To compare between years, the first week (“week 1”) for the field studies in each year was considered to be the third week of April (beginning April 19 and 18 in 2004 and 2005, respectively). This is the week that sampling of alfalfa fields began in 2004, whereas the first week of sampling in the cooler spring of 2005 was week 4 (May 9). As indicated in Table 1, data were pooled from individual females (collected in the field and evaluated in the lab) according to weeks of collection that correspond to the seasonal periods (and sub-periods) of reproductive activity as described above.

The reproductive activity of females of C. septempuctata and C. transversoguttata was compared during the different periods of the season by conducting three sets of analyses. All analyses were performed by using SAS 9.1 (SAS Institute 2002).

First, a comparison was made of the percentages of field collected females that were gravid when collected and produced eggs when held subsequently for 48 h in the laboratory. This comparison was made for females of the two species collected during the early and late periods (as defined above), and during each of the 3 peak reproductive sub-periods (early, mid, and late). Because seasonal reproductive patterns (including seasonal percentages of females that were gravid) were very similar overall between the two fields sampled in a given year, these patterns were compared for C. septempunctata and C. transversoguttata by pooling data from the two fields. To account for small sample sizes (particularly of C. transversoguttata females) in comparisons, an exact test (Monte Carlo Estimate, n = 10,000) was used for the analyses (sample sizes are presented below with the results of the statistical tests).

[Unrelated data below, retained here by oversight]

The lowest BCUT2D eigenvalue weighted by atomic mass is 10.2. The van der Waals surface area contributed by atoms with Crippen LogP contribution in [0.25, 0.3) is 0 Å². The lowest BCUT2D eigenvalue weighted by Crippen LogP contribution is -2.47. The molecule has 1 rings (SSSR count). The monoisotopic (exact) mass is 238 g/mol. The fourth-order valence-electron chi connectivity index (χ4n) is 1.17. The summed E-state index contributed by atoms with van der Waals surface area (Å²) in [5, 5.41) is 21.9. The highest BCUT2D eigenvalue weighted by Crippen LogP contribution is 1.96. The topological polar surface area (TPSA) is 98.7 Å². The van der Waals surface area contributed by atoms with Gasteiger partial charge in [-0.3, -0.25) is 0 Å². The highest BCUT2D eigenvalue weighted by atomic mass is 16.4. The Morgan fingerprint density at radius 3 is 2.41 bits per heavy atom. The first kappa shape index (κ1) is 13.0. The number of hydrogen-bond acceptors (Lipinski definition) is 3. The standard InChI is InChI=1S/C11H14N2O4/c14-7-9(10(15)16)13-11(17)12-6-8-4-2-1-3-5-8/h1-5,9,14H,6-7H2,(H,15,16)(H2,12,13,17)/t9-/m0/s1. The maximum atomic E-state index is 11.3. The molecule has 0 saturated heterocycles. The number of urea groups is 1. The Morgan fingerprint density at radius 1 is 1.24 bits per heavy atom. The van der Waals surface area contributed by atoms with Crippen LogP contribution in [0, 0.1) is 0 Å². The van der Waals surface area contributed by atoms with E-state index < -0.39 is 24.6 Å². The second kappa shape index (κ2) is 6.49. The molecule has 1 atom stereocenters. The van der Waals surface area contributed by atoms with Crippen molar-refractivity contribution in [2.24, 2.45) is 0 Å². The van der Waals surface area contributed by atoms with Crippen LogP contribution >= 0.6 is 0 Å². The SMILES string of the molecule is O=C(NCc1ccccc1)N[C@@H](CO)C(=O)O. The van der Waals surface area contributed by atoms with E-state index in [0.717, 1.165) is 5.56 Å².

Second, the reproductive activity of C. septempunctata and C. transversoguttata was also compared for the number of eggs laid during 48 h after collection. For this comparison, only those females that laid eggs (one or more) were included. A two-way analysis of variance (ANOVA) was used to compare between the two species and the two years, the number of eggs (transformed by square root) laid. The analysis was focused on the mid peak time period each year (weeks 6 and 7 in 2004, and weeks 8 and 9 in 2005), when reproductive activity overall was at its height (patterns between species and years during mid peak were apparent also at lower overall rates of reproduction both earlier and later in the year; Kajita 2008).